What You Need To Know If You’re In A Multicultural And Interfaith Relationship

Couple silhouette kissing on beach sunset
Jeremy Bishop

Being a therapist, relationship coach, and someone in a multicultural and interfaith marriage, I talk about relationships a lot. How to make them work well, how to get past challenges, how to maintain them and build a family.

Many multicultural and interfaith couples often feel confused, stuck, or overwhelmed on how to get past challenges and move their relationship forward. They may end up arguing over and over about the same issue, have a partner that doesn’t want to talk about challenges, or feel like everything will fall apart if they talk about certain topics. This may surprise you, but this isn’t because they have a bad relationship or don’t really care about each other. Most often they just need more skills, techniques, information, and resources to build the happy and healthy relationship they want.

Multicultural and interfaith couples that are having doubts or concerns need know there are many ways to figure it all out. I am Jewish American and I am happily married to a Guyanese American Muslim man. We have plenty of cultural differences and have had to work through many issues that have come up throughout our journey together. Like many couples, some of our most common conflicts and differences are finances, child rearing, household responsibilities, and communication styles. We also have a two-year-old son and are expecting our second child, that we are raising in both religions and cultures. But of course there is no roadmap or guidebook for this, so we are navigating it as we go.

We may have different perspectives on certain issues that have been shaped by our cultures, upbringing, and faith; but ultimately, navigating these challenges together have also made us stronger as a couple. Here’s what you need to know to have the relationship you want:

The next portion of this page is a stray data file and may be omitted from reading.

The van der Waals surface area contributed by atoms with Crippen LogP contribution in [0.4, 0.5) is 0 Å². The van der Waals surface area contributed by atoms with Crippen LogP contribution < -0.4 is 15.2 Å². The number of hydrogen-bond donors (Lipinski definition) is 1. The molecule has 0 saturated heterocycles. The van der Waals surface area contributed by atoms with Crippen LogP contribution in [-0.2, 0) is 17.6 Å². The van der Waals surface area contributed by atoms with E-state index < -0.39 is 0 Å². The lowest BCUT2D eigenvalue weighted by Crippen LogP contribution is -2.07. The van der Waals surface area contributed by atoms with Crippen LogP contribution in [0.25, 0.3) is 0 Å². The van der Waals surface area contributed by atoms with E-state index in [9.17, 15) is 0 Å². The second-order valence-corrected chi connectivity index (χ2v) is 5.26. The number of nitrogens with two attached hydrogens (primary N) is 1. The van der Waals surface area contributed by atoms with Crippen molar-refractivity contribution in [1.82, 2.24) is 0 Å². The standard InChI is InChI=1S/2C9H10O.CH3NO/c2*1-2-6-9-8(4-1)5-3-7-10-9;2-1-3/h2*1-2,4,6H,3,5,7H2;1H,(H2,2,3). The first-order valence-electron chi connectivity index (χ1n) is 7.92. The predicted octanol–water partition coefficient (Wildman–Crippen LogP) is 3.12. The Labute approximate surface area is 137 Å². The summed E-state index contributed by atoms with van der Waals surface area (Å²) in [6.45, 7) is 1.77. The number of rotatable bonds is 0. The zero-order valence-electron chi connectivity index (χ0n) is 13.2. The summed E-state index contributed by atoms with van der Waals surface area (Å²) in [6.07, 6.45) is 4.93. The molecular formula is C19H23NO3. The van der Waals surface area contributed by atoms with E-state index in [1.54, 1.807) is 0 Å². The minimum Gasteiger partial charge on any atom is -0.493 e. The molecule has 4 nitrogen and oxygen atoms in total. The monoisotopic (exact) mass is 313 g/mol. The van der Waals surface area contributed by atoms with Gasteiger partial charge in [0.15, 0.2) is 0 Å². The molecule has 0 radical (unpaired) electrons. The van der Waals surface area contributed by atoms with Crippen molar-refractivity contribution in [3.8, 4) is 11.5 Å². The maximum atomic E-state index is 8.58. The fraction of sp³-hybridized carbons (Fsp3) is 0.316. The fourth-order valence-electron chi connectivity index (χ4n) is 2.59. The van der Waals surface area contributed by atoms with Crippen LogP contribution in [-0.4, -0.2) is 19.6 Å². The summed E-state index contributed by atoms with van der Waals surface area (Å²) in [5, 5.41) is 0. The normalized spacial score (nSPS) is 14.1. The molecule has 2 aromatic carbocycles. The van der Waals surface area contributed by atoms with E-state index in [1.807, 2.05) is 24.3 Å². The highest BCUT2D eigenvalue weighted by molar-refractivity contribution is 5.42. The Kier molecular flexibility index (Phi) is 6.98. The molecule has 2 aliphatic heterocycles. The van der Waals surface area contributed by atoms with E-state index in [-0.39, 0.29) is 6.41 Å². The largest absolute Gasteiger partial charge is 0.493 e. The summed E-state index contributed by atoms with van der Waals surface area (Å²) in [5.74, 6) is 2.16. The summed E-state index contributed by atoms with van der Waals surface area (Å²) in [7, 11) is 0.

1. Understanding each other’s backgrounds: Become knowledgeable and informed about your partner’s culture and religion not only from them but from others, including family, friends, literature, clergy, and community.

2. Find a community: Find and involve yourself in a community that is inclusive and supportive of your relationship and where you can interact with other couples and families just like you. This may be a religious institution, meetup group, or community organization.

3. Prepare for many conversations about children and in-laws: The more you communicate about it, the more progress you will make. Have patience, listen to stories of how other couples have done it, and be creative.

4. Use open communication: Learn which techniques and skills work for you and your partner to get over the hurdles, be supportive so you both can be vulnerable in hard conversations, get your partner that isn’t interested in talking to open up, and break negative patterns that keep you going in circles.

5. Participate in each other’s family traditions, rituals, and practices: Enjoy sharing holidays your partner celebrates, time with each other’s extended family, and learning more about each other through these experiences.

6. Grow together: As individuals our lives are fluid and our beliefs and practices may change over time. Share your insights, ideas, and changes you experience with your partner so you can grow together and not apart.

7. Acknowledge that all relationships take work: Even though from the outside looking in, it may seem that relationships where people have similar backgrounds are easier, remember that they experience many of the same growing pains that we do in our mixed relationship. Our route to overcoming it may need to be different, but it doesn’t mean that it is any easier. Healthy relationships take work but it’s almost always worth it.

8. Remember you are not alone: There are other couples having a similar experience even if you don’t know them. Stay positive and reach out for help if you are feeling stuck.

9. Forge a new path: Future generations will have it much easier than we do. There will be more conversations, examples, and resources available and about multicultural and interfaith relationships and families. Don’t be afraid to be creative, try something new, or push against a traditional boundary.

You are leading the way now, so if at any point it gets tough, think about the couples that will come after you and be grateful for your experiences, wisdom, and help. TC mark

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Image Credit: Jeremy Bishop

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